`Saw': Quicker than you can say `slice and dice'


October 29, 2004|By Jay Boyar | Jay Boyar,THE ORLANDO SENTINEL

Just in time for Halloween comes Saw, an admirably efficient horror flick.

Think of all the times you've found yourself waiting impatiently while a bunch of teenage campers frolic incessantly and a slowpoke serial killer takes his time bumping them off.

Well, Saw gets right down to business.

You don't, for example, have to wait around for the villain to make his first move. As this deliciously grisly picture is beginning, he already seems to have gotten his hooks at least partway into three people.

One of these is Adam (Leigh Whannell), a young photographer who awakens to find himself chained to a rusty pipe in an underground bathroom. Across the room is Lawrence (Cary Elwes), a doctor who is also a captive.

These men are strangers, and neither has any idea where they are or why. All they know is that between them is a man lying face down, his head apparently blown apart by a powerful weapon.

This man holds a gun in one hand and a tape recorder in the other. Lawrence has a tape that says if he doesn't kill Adam within eight hours, they both will be killed, as will the doctor's wife and daughter.

The film is just getting started, and already you feel the plot thickening. Did I mention that both men have handsaws that won't cut through their chains but will, conveniently, cut through flesh and bone?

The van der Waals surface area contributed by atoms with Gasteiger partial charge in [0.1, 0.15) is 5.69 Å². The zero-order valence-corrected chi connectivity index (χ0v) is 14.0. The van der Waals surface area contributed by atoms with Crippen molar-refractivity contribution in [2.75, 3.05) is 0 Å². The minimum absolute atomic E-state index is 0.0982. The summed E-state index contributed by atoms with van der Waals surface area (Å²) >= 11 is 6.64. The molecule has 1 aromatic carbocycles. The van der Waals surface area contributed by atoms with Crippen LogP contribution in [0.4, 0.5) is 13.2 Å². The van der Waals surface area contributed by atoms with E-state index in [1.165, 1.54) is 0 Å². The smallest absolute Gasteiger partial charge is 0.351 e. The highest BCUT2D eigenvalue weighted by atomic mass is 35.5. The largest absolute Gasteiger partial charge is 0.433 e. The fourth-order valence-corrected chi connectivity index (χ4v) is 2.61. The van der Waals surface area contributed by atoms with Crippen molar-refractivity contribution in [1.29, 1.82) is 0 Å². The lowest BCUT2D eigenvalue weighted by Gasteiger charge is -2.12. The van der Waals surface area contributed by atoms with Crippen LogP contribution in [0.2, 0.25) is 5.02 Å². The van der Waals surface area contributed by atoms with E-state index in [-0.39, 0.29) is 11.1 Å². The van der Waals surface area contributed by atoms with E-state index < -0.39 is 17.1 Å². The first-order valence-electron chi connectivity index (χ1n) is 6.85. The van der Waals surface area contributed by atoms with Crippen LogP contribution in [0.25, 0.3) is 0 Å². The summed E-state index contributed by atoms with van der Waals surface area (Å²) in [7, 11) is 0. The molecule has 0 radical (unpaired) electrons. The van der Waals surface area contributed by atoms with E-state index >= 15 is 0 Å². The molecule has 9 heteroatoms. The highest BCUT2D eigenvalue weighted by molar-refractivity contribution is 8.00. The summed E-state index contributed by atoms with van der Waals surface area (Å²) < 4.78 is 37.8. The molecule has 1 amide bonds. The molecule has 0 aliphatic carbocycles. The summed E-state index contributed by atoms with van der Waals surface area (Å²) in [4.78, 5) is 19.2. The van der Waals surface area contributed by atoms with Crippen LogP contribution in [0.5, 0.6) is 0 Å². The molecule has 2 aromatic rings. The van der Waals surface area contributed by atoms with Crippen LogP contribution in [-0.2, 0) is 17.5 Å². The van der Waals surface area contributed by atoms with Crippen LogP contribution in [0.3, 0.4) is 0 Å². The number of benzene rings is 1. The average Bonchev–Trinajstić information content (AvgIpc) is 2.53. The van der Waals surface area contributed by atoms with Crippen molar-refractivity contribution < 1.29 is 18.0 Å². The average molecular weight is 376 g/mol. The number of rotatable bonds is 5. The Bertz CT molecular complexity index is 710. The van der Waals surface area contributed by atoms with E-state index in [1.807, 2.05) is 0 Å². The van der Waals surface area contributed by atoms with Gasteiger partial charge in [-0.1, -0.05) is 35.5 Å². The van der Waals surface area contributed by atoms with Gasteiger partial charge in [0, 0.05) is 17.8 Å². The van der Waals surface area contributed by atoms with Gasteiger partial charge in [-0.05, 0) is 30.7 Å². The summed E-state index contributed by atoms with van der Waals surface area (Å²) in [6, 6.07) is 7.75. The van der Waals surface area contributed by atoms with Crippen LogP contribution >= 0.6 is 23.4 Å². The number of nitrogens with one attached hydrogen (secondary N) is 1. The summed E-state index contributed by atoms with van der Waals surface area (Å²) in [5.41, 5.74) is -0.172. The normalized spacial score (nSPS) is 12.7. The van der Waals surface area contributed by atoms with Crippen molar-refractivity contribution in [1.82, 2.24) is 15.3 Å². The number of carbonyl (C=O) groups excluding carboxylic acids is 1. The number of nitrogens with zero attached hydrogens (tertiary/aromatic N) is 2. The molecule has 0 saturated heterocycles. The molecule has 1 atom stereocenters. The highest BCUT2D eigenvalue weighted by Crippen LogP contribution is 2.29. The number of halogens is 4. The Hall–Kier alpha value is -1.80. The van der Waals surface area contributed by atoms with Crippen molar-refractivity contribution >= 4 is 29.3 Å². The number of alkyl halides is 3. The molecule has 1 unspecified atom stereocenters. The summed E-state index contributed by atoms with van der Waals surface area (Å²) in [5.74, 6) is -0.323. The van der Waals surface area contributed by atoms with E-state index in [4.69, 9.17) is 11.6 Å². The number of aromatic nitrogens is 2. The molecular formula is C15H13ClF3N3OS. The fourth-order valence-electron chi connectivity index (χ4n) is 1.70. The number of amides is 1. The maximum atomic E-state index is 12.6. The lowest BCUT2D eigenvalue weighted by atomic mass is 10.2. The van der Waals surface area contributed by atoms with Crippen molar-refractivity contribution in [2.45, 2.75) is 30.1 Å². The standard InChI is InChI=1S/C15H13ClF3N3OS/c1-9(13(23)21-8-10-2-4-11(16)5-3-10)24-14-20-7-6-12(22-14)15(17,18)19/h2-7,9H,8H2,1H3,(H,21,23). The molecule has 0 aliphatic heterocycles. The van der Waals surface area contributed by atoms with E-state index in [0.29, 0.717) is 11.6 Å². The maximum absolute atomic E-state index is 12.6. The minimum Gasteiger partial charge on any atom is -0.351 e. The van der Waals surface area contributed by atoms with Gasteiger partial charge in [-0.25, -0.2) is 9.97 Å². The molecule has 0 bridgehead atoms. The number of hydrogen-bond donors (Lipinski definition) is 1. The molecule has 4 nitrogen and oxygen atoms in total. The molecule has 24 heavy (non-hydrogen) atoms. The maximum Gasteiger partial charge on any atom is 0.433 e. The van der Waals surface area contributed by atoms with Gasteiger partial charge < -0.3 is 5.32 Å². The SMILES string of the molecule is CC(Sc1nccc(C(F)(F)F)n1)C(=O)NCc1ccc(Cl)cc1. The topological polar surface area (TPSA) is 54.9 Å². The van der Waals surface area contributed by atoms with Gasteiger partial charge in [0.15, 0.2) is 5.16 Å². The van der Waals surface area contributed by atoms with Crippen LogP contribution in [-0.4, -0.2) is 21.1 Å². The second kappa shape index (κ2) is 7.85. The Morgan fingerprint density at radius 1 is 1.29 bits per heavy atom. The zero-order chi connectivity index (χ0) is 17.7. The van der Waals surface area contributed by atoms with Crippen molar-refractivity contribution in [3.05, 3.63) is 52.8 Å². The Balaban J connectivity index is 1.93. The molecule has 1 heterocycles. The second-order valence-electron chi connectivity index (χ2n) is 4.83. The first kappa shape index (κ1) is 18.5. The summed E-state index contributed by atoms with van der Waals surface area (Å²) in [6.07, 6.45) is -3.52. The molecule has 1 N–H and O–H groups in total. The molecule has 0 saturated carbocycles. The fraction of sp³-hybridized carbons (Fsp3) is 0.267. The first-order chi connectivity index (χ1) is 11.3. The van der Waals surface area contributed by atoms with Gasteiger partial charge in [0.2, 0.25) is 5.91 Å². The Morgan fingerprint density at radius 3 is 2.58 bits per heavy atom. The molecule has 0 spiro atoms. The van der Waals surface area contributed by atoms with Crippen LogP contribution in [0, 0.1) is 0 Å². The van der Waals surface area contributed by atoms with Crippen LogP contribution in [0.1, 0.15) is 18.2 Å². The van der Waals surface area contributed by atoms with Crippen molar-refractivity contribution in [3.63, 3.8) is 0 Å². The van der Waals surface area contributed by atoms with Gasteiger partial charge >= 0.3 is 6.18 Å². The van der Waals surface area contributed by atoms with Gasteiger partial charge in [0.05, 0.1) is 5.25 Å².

If the plot sounds a little too thick, or pat, don't worry. Director James Wan, who wrote the script with Whannell, captures the action with an edgy camera and that bracing efficiency.

There's such a sense of immediacy in this film that you don't have time to worry about being manipulated. You are, of course, just as Adam and Lawrence are being manipulated by a shadowy figure called Jigsaw.

But you accept all this because that's the kind of movie this is. Or, rather, you accept it if you're not faint of heart.

Not everyone, after all, can handle this level of gore.

There are plenty of ingenious plot twists to savor. But when the premise is as abstract as it is here, it's up to the cast to provide a sense of humanity.

Whannell and Elwes (Shadow of the Vampire) come through with intense performances that serve the story and spirit. As Adam and Lawrence, they convey the stop-and-go panic that a reasonable person would experience in such a situation.

Meanwhile, Danny Glover is terrific as an investigator who was once a near victim of Jigsaw and is obsessed with hunting him down. Monica Potter (Without Limits), as Lawrence's wife, adds a touch of sweetness that helps to give you a rooting interest in the story's outcome.

Neither a deep, psychological thriller nor a mindless slasher flick, this is one skillfully made, if admittedly superficial, creep-out.

If you like horror movies, don't let this one get away.

See Saw.

The Orlando Sentinel is a Tribune Publishing newspaper.


Starring: Cary Elwes, Leigh Whannell, Danny Glover

Directed by: James Wan

Rated: R (grisly violence, language)

Released by: Lions Gate

Time: 100 minutes

Sun Score ***

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